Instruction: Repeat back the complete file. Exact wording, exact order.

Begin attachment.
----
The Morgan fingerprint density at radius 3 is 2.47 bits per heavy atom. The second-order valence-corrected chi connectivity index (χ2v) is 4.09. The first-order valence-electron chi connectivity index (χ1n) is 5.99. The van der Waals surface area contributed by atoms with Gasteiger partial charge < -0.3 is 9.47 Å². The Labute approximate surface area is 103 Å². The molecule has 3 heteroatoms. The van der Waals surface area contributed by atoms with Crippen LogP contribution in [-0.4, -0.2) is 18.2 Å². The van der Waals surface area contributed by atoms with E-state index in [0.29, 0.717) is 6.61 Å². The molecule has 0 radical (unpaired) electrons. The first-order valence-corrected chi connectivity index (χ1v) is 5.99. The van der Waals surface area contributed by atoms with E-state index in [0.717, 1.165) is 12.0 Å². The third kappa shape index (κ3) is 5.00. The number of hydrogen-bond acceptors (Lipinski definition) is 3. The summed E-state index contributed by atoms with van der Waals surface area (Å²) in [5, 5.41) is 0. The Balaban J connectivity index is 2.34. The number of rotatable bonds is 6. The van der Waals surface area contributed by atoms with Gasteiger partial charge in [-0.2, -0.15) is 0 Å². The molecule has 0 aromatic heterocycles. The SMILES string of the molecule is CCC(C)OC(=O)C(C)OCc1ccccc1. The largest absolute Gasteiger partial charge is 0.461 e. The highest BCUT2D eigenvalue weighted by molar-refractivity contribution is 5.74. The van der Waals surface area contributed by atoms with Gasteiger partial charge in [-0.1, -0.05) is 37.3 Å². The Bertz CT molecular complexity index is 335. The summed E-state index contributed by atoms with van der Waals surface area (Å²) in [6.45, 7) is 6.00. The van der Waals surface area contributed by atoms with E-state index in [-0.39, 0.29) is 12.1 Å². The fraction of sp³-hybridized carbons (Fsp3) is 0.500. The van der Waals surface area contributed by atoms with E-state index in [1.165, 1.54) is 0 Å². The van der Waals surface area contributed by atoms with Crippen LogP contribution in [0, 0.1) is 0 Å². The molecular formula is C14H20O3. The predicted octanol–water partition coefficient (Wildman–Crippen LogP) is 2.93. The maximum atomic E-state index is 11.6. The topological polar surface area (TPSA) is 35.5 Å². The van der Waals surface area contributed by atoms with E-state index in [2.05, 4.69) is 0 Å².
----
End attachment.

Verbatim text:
The Morgan fingerprint density at radius 3 is 2.47 bits per heavy atom. The second-order valence-corrected chi connectivity index (χ2v) is 4.09. The first-order valence-electron chi connectivity index (χ1n) is 5.99. The van der Waals surface area contributed by atoms with Gasteiger partial charge < -0.3 is 9.47 Å². The Labute approximate surface area is 103 Å². The molecule has 3 heteroatoms. The van der Waals surface area contributed by atoms with Crippen LogP contribution in [-0.4, -0.2) is 18.2 Å². The van der Waals surface area contributed by atoms with E-state index in [0.29, 0.717) is 6.61 Å². The molecule has 0 radical (unpaired) electrons. The first-order valence-corrected chi connectivity index (χ1v) is 5.99. The van der Waals surface area contributed by atoms with E-state index in [0.717, 1.165) is 12.0 Å². The third kappa shape index (κ3) is 5.00. The number of hydrogen-bond acceptors (Lipinski definition) is 3. The summed E-state index contributed by atoms with van der Waals surface area (Å²) in [5, 5.41) is 0. The Balaban J connectivity index is 2.34. The number of rotatable bonds is 6. The van der Waals surface area contributed by atoms with Gasteiger partial charge in [-0.2, -0.15) is 0 Å². The molecule has 0 aromatic heterocycles. The SMILES string of the molecule is CCC(C)OC(=O)C(C)OCc1ccccc1. The largest absolute Gasteiger partial charge is 0.461 e. The highest BCUT2D eigenvalue weighted by molar-refractivity contribution is 5.74. The van der Waals surface area contributed by atoms with Gasteiger partial charge in [-0.1, -0.05) is 37.3 Å². The Bertz CT molecular complexity index is 335. The summed E-state index contributed by atoms with van der Waals surface area (Å²) in [6.45, 7) is 6.00. The van der Waals surface area contributed by atoms with E-state index in [-0.39, 0.29) is 12.1 Å². The fraction of sp³-hybridized carbons (Fsp3) is 0.500. The van der Waals surface area contributed by atoms with E-state index in [1.165, 1.54) is 0 Å². The van der Waals surface area contributed by atoms with Crippen LogP contribution in [0, 0.1) is 0 Å². The molecular formula is C14H20O3. The predicted octanol–water partition coefficient (Wildman–Crippen LogP) is 2.93. The maximum atomic E-state index is 11.6. The topological polar surface area (TPSA) is 35.5 Å². The van der Waals surface area contributed by atoms with E-state index in [2.05, 4.69) is 0 Å².